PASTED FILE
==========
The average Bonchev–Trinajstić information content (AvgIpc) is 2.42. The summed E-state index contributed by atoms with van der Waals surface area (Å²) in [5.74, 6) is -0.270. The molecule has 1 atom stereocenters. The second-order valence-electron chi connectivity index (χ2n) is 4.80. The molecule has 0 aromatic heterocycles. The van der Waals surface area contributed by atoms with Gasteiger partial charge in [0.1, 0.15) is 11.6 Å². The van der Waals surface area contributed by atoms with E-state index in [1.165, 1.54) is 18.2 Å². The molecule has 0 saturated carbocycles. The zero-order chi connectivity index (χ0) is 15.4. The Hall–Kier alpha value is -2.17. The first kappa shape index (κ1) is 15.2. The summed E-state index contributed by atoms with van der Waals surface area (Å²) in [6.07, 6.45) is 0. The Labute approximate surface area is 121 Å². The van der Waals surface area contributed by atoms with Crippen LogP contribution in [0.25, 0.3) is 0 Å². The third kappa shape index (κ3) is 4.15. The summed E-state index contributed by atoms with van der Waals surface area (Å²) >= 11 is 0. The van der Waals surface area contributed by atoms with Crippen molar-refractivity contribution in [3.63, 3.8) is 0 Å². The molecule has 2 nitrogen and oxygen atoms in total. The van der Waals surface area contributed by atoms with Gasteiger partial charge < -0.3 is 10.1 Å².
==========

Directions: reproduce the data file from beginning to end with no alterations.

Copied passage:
The average Bonchev–Trinajstić information content (AvgIpc) is 2.42. The summed E-state index contributed by atoms with van der Waals surface area (Å²) in [5.74, 6) is -0.270. The molecule has 1 atom stereocenters. The second-order valence-electron chi connectivity index (χ2n) is 4.80. The molecule has 0 aromatic heterocycles. The van der Waals surface area contributed by atoms with Gasteiger partial charge in [0.1, 0.15) is 11.6 Å². The van der Waals surface area contributed by atoms with E-state index in [1.165, 1.54) is 18.2 Å². The molecule has 0 saturated carbocycles. The zero-order chi connectivity index (χ0) is 15.4. The Hall–Kier alpha value is -2.17. The first kappa shape index (κ1) is 15.2. The summed E-state index contributed by atoms with van der Waals surface area (Å²) in [6.07, 6.45) is 0. The Labute approximate surface area is 121 Å². The van der Waals surface area contributed by atoms with Crippen LogP contribution in [0.25, 0.3) is 0 Å². The third kappa shape index (κ3) is 4.15. The summed E-state index contributed by atoms with van der Waals surface area (Å²) >= 11 is 0. The van der Waals surface area contributed by atoms with Crippen molar-refractivity contribution in [3.63, 3.8) is 0 Å². The molecule has 2 nitrogen and oxygen atoms in total. The van der Waals surface area contributed by atoms with Gasteiger partial charge < -0.3 is 10.1 Å².